A few months ago Michael and I bought a new-to-us Suburban. We got an amazing deal on it, but it was dirty inside and out. Not just dirty, but filthy. It was disgustingly abused, neglected F.I.L.T.H.Y. The truck was worth the deal and so it wasn’t too painful to pay a bit to have it cleaned. Even the guy who scrubbed, shampooed and vacuumed my new wheels told me how filthy my truck was. Even though it was my truck, it wasn’t my filth. I was simply cleaning up someone else’s mess.
Last week during my cleaning frenzy I was polishing the inside of my truck and I immediately started to blame the previous owners for the cracker trail under the backseat. I caught myself. I couldn’t.
At some point, we have to take responsibility for our own mess. Even when we want to blame the previous owners–mom, dad, grandparents, ex-spouses–something tells us, we are the ones who left a trail of pain, hurt and if-onlys. There comes that moment when our life is our own, regardless of who molded us, abused us, neglected us or hurt us. We have to take ownership of our filthy lives and learn how to maintain some level of “cleanliness” without blame.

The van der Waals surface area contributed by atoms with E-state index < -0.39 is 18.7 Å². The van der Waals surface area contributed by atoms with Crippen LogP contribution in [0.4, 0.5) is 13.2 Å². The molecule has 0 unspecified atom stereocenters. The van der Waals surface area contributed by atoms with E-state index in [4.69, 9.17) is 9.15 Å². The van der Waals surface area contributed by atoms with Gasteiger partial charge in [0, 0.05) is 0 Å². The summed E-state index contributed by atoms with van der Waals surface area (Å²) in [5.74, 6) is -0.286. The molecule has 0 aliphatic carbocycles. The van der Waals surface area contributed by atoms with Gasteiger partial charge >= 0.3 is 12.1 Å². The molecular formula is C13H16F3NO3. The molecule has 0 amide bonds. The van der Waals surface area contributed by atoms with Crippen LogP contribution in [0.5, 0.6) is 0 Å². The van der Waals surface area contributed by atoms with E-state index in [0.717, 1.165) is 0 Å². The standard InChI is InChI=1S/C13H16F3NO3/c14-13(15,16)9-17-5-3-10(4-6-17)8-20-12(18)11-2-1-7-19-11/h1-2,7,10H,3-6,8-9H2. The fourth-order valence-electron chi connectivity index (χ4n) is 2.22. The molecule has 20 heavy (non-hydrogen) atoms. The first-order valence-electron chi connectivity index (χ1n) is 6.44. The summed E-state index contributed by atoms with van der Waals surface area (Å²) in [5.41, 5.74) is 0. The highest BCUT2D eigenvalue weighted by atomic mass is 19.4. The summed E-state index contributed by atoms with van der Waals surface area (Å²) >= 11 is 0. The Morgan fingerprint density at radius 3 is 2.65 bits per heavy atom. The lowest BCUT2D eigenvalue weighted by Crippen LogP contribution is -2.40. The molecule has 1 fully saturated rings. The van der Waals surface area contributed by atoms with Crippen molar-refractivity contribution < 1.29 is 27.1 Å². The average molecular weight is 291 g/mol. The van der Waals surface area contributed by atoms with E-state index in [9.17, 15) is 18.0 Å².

It’s not easy but it’s necessary. Living a life blaming our previous owner won’t make our carpets any cleaner. Take the time to do a deep thorough cleaning, ridding your heart of the past you cling so tightly to. With that you will find a renewal that will finally make your life your own.